Bernard-Henri Lévy provides eyewitness testimony to killing, raping and mutilation by Fulani herdsmen.
Just one verse each day.
The French philosopher Bernard-Henri Lévy has issued an SOS for Christians in Nigeria after witnessing a pattern of attacks against the community.
“Will history be repeated in Nigeria?” Lévy asks, referring to the Rwandan genocide of 1994, at the end of a long article in the French magazine Paris Match. “Will we wait, as usual, for the disaster to be consumed in order to be moved? And will we remain idly by while the Islamist international, contained in Asia, fought in Europe, defeated in Syria and Iraq, opens a new front on this immense land where the sons of Abraham coexisted for a long time? This is what is at stake on this journey to the heart of the Nigerian darkness.”
Lévy describes Christians he met in Nigeria and the mutilations they suffered from attacking Fulani herdsmen. In Godogodo, Kaduna State, he filmed the testimony of a young evangelist, Jumai Victor, who is missing an arm. The Fulanis came into her town at night on motorcycles, shouting “Allahu akbar!”
“They burned the houses,” he said. “Killed [a man’s] four children before his eyes. And, when [Jumai’s] turn came and they saw that she was pregnant, and a discussion started: some people did not want to see the event and we just cut her arm, with a machete, like the butcher: first the fingers; then the hand; then the forearm; and then the rest.”
Lévy had some difficulty traveling through areas where Fulani seemed to be in control. At one point, a man told him he “had nothing to do here.” Lévy found out that he was Turkish, and a member of a network of “religious mutual aid” funded by Qatar and responsible for opening madrasas, or religious schools, in the northern and central localities.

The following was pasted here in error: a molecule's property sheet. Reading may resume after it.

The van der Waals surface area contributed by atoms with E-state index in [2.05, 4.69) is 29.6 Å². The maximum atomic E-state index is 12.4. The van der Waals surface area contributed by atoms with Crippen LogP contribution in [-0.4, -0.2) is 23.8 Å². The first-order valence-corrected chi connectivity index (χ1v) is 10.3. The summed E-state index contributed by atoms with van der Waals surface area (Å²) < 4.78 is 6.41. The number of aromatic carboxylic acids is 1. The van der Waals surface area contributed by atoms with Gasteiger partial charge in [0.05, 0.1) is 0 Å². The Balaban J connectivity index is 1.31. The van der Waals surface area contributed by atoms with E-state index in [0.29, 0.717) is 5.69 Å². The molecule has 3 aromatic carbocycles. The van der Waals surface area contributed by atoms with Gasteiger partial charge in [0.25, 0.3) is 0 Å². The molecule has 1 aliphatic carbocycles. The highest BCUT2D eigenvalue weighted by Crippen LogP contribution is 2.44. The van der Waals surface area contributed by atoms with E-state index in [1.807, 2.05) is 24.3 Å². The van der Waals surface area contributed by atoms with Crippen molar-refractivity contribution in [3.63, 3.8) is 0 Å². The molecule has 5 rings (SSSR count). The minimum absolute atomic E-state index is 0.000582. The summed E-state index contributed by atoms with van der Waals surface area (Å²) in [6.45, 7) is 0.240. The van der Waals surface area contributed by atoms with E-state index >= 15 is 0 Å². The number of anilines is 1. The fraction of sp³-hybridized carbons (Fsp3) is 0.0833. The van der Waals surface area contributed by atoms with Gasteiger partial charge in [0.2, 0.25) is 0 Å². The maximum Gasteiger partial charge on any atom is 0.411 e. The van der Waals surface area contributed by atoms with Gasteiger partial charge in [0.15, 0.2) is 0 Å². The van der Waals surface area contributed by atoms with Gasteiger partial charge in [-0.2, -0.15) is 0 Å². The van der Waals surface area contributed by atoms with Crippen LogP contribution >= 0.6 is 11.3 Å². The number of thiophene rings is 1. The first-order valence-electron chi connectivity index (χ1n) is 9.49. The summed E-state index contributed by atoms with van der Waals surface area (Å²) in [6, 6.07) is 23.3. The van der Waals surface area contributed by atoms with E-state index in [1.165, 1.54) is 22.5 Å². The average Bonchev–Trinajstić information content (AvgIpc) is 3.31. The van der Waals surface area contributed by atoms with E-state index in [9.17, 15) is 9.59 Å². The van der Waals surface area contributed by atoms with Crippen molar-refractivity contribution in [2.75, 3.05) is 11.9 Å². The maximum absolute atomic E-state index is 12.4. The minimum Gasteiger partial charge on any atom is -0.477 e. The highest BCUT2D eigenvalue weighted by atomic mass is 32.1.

He said that the “bishop of Jos,” without naming him, “had his animals stolen three times. … The third time, [he] was dragged into his room, put in play and owed his salvation only to his faith (he threw himself on his knees and began to pray, eyes closed, voice very high, until the sound of a helicopter covered his prayer and chased the attackers).” This bishop told Lévy that the attacks appear more and more to be a “methodical ethnic and religious cleansing.”
“Before we can barricade or flee, they are in the houses, machining, running towards the cries at night, looking for pregnant women, burning, looting, raping,” the bishop said. “They don’t necessarily kill everyone. At one point, they stop. They recite an occasional surah, gather the frightened animals and leave as they came, very quickly. … There must be living people left to tell. Witnesses must remain to say, in the villages, that the Fulanis are capable of anything and fear only God.”
Lévy met with 17 Christian community leaders in the city of Abuja and confirmed the modus operandi described by the bishop of Jos. They also said that local mosques are “radicalized by the Muslim Brotherhood and multiplying just as churches burn down.
In a Fulani village near Abuja, he was stopped by a local. “What are you doing here?” he challenges him. He is a teenager “who has appeared out of nowhere and dressed in a T-shirt with a swastika,” Levy says. The boy taunts him, saying, “Do you take advantage of the fact that it is Friday and that we are at the mosque to come and spy on our women? It’s punished in the Koran!”
“As I ask him if having a swastika on his chest is not, also, contrary to the teachings of the Koran, he marks a moment of embarrassment,” the Frenchman counters.
In Lagos, he overhears someone named Abdallah complaining “There are too many Christians in Lagos. Christians are dogs and sons of dogs. You say Christians. But, for us, they are traitors. They took the religion of the Whites. There is no room here for the friends of white people, these unclean people.”
“There remains the terrible feeling, at the end of this journey, of having gone back in time,” Levy laments, citing 2007, when the horsemen of Khartoum were sowing death in the villages of Darfur; or, before that, in South Sudan, when the death of John Garang had not yet signaled the Islamists’ total war against the Christians; or even earlier, in Rwanda, in those days of spring 1994 when no one wanted to believe that the fourth genocide of the 20th century was underway.”